Toting around a bit of code with undefined behaviour and saying "it works" is about as sane as toting around an albino crow and saying "all crows are white". The real question is not "Does it work?": the problem with undefined behaviour isn't that it doesn't work, because it will work correctly in a vast majority of cases. The problem is that undefined behaviour can stop working because of completely unrelated changes in another part of code. To give another "it works" example, here's one:

#include <iostream>#include <ostream>int & get(){  int array[2001];  return (array[1000] = 42);}int main() {  int & x = get();  std::cout << x << std::endl; // Displays 42!}

The real question is, "Can you show us it works on all platforms and compilers currently supporting the C++ language, in a way which does not depend on some unusual or unexpected constraints on the rest of the code?"

Quote:

No, it's not bad, indices are guaranteed to fit inside. You could also have used ptrdiff_t

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Quote:
 Original post by ToohrVykSo, we've removed derived classes and virtual methods... we've also removed objects which have an important copy constructor, because those wouldn't work by definition...

There are plenty of classes left that have important copy constructors! For instance, those that have dynamically allocated memory that require a copy constructor to copy the memory. I would consider that an important copy constructor; without it the application would crash. Copy constructors work with this container, unless they require registering the class with an external object.

Quote:

While we're at it:
Quote:
  memcpy(exchangeSpace, element1Ptr, sizeof(T)); memcpy(element1Ptr, element2Ptr, sizeof(T)); memcpy(element2Ptr, exchangeSpace, sizeof(T));

This code will actually be slower than using std::swap:
• Objects which can be swapped quickly will provide a specialization of std::swap that will be faster than this approach (for instance, std::vector can be swapped around much faster than your trick above).
• POD objects can be swapped around at least as fast, because copying them involves an inlined memory copy which is optimized by the compiler.

Ah, thank you very much! [smile] That is a very good point.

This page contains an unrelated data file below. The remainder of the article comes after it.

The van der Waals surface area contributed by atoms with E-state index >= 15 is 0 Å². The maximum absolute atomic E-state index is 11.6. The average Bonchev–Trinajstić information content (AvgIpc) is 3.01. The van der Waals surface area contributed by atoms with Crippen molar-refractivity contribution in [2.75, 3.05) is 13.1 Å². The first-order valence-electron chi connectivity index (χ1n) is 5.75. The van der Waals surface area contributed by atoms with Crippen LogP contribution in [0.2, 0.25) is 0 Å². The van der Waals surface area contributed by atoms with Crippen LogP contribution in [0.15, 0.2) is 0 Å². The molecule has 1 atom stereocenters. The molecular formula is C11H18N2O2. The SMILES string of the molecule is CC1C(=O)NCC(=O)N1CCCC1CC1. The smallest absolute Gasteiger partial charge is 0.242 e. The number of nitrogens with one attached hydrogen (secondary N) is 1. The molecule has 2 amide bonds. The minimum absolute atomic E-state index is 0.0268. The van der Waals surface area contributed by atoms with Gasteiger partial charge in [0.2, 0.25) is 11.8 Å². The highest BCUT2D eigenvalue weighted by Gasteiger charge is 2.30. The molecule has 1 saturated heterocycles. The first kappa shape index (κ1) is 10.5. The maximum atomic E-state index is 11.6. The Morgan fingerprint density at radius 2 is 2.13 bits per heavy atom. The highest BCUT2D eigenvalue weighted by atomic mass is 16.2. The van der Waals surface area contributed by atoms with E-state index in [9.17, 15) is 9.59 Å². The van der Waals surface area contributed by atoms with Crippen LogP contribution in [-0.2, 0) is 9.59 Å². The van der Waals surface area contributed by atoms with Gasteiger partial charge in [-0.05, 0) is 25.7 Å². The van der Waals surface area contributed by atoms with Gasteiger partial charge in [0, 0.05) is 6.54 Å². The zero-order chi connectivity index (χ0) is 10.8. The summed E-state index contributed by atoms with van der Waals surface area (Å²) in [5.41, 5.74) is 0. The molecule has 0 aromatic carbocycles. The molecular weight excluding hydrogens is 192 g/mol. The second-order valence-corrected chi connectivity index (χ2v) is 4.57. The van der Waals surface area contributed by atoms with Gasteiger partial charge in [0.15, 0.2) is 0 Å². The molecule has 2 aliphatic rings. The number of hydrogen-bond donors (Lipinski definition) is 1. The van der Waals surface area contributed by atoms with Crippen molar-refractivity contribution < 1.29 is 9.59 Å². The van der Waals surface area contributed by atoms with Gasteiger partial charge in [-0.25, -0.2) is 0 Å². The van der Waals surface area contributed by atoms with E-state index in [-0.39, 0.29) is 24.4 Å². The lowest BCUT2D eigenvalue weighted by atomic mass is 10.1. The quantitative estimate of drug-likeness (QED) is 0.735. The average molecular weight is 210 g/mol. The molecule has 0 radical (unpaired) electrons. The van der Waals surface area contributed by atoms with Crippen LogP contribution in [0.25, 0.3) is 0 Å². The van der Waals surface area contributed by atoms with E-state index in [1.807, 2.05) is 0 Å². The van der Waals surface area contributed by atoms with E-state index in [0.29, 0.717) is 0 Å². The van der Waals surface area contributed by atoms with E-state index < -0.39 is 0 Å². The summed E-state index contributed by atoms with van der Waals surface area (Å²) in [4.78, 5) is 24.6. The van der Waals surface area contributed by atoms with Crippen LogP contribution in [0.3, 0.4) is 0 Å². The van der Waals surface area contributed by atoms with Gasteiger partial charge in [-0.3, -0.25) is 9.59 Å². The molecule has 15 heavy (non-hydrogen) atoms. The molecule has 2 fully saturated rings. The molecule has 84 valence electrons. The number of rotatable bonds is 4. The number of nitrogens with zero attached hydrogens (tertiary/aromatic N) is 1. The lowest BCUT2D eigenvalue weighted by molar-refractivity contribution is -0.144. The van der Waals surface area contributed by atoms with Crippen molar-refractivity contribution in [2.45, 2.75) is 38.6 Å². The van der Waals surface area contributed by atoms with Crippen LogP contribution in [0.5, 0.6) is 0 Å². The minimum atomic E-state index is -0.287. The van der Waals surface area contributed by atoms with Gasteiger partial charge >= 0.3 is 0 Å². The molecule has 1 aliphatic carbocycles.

Quote:
 The real question is, "Can you show us it works on all platforms and compilers currently supporting the C++ language, in a way which does not depend on some unusual or unexpected constraints on the rest of the code?"

All code operates under unusual constraints, what matters is how well they are commented. For instance, not being able to use a python class as valid C code is an unusual constraint [wink].

On a more serious note, I've tried this in linux and windows; I know that's not a comprehensive set by any means, but could you maybe give me an example of a compiler where it doesn't work? Just because something is non-standard per say doesn't mean there exists a compiler on which it won't execute properly.

-Walt

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Quote:
 Then why does it hold classes with constructors and assignment operators properly?

It doesn't. It just appears to; see ToohrVyk's crow analogy. It is still incorrect. You memcpy() a non-POD, you get undefined behavior. End of story.

Other than things like the performance issues mentioned, your vector is perfectly safe and legal -- but only for POD types (which means no constructors at all).

Quote:
 Just because something is non-standard per say doesn't mean there exists a compiler on which it won't execute properly.

The problem is that there is no definition of properly. Undefined behavior is undefined behavior, no amount of locating examples where it works the way you'd like it to in particular situations will change the fact that it is bad. Don't use this custom_vector with non-POD types.